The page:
Carnegie Investment Counsel Blog

Money You Never Knew You Had

Posted by William Anderson on May 11, 2015 9:00:00 AM

In talking with clients, we often hear the following questions; 

“My children (or I) had U.S. Savings Bonds that are missing. Is there any way of ever recovering the money?” 
“My parents’ affairs are a mess. How can I be sure I’ve found all of their assets?”
 “When I moved to Florida, I never chased several checks. Is it too late to try and get my old utility deposit refunds, etc.?”
“I have a stock certificate for a company that I can’t seem to find out anything about. Can you help?”

In the case of lost Savings Bonds, you can make a claim to replace or receive cash via the following U.S. Treasury web site; https://www.treasurydirect.gov/indiv/research/indepth/ebonds/res_e_bonds_eereplace.htm

Clients who have used the site report that the staff is courteous and works hard to bring a claim to a successful resolution. The claims process usually takes about 90 to 120 days and past interest is credited within guidelines. U.S. World War II Bonds were issued in bearer form. If you own these they also can still be redeemed for the principal amount and as much as forty years of interest.

Unclaimed assets such as bank accounts, unclaimed safe deposit box contents, uncashed payroll checks, utility deposits, uncashed dividend checks, pensions and certain insurance proceeds are held for a number of years and then turned over to the State where the owner was last known to have lived.

artmoney

In terms of missing assets, we urge clients to check the websites annually for unclaimed property in the state(s) where they or their families lived. As it takes a number of years for things to show up, I strongly suggest that this be done for up to five (5) years after the death of a family member. Again, the process of making a claim involves dealing with a certain level of bureaucracy, but the process if fairly straightforward and is usually successful. If your affairs are complex, we also urge you to periodically check on any unclaimed funds.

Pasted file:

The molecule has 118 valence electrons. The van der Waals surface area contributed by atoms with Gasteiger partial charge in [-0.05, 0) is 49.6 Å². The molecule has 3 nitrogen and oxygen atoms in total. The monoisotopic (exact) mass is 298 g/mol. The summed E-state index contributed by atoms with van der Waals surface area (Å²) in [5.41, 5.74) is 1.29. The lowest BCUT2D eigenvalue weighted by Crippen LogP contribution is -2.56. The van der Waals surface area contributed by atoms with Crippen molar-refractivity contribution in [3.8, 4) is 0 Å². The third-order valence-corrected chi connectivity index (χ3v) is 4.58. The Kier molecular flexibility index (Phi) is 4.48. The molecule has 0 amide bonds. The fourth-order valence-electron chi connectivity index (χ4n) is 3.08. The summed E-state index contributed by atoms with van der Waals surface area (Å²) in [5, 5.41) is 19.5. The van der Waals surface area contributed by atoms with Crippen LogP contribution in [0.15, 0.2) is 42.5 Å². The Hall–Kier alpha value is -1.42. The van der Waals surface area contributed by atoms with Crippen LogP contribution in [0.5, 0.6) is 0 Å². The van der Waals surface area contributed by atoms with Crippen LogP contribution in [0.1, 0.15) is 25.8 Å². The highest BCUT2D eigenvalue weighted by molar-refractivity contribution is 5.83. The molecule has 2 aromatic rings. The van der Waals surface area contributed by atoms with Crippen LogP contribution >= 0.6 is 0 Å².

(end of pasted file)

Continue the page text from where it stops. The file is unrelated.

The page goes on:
Here are some helpful websites:

 Ohio: http://www.com.ohio.gov/unfd/

 Florida: https://www.fltreasurehunt.org/

 New York: htt://www.osc.state.ny.us/ouf/

Stock certificates for companies that have disappeared as a result of mergers, acquisitions or bankruptcies can be traced via the Financial Stock Guide Service, published by Financial Information, Inc. The main branch of the Cleveland Public Library’s business section has this amazing gigantic, multi-volume publication available. You can call them and ask for the business reference desk.

If the company became part of another company, the publication also contains information regarding the current transfer agent as to where a claim can be made for stock and accrued dividends. If the shares are worthless, the certificates may still have value to a collector.

There is also a process to replace lost stock certificates. If you need assistance, let us know. This process can be very expensive and time consuming.

 Mislaid assets represent a bigger loss to some families than anyone wants to admit. Loss and hassles for you and or your heirs represents a great reason to do some financial housekeeping. It makes good economic sense that securities be safely held at a custodian, i.e. Schwab or Fidelity Investments, and that holdings be reduced into as few accounts as possible with the minimum number of custodians involved.

Subscribe to Our Blog

Topics: Financial Planning

William Anderson

Written by William Anderson

William Anderson serves as a Wealth Advisor and Portfolio Manager. Bill handles all aspects of investment portfolio management and client relationships. He offers advice to a diverse group of clients including foundations, professionals in academia, the medical and cultural fields, divorcees, and large family groups.

    carnegie top 4 things 2021 version-1

    Looking to hire a Financial Advisor?

    Enclosed in our eBook are four questions we recommend you ask any prospective group you review. Plus, you'll learn: 

    • The difference between fiduciary and suitability standards
    • Learn how some advisors may not be required to work in your best interest
    • Be aware of various types of hidden costs
    • The importance of third party custodians
    • The difference between fee-based and fee-only

    Download Now, It's Free

    Recent Posts

    Subscribe here for monthly blog updates!